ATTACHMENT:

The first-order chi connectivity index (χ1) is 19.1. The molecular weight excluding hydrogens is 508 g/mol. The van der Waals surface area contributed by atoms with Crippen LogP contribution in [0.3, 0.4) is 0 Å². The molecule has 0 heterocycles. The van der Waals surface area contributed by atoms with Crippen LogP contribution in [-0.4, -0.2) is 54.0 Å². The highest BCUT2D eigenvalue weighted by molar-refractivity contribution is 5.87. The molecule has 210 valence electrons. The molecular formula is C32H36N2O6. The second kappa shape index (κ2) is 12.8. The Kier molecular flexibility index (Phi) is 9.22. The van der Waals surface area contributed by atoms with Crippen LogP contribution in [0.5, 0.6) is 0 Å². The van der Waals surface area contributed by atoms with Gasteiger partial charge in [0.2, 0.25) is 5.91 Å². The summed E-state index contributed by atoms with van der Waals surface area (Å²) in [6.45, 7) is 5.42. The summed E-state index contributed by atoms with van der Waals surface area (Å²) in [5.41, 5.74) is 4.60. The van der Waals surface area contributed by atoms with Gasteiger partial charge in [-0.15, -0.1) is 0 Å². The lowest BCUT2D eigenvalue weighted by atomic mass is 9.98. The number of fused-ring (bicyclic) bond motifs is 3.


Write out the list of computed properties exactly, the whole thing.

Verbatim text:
The first-order chi connectivity index (χ1) is 19.1. The molecular weight excluding hydrogens is 508 g/mol. The van der Waals surface area contributed by atoms with Crippen LogP contribution in [0.3, 0.4) is 0 Å². The molecule has 0 heterocycles. The van der Waals surface area contributed by atoms with Crippen LogP contribution in [-0.4, -0.2) is 54.0 Å². The highest BCUT2D eigenvalue weighted by molar-refractivity contribution is 5.87. The molecule has 210 valence electrons. The molecular formula is C32H36N2O6. The second kappa shape index (κ2) is 12.8. The Kier molecular flexibility index (Phi) is 9.22. The van der Waals surface area contributed by atoms with Crippen LogP contribution in [0.5, 0.6) is 0 Å². The van der Waals surface area contributed by atoms with Gasteiger partial charge in [0.2, 0.25) is 5.91 Å². The summed E-state index contributed by atoms with van der Waals surface area (Å²) in [6.45, 7) is 5.42. The summed E-state index contributed by atoms with van der Waals surface area (Å²) in [5.41, 5.74) is 4.60. The van der Waals surface area contributed by atoms with Gasteiger partial charge in [-0.15, -0.1) is 0 Å². The lowest BCUT2D eigenvalue weighted by atomic mass is 9.98. The number of fused-ring (bicyclic) bond motifs is 3.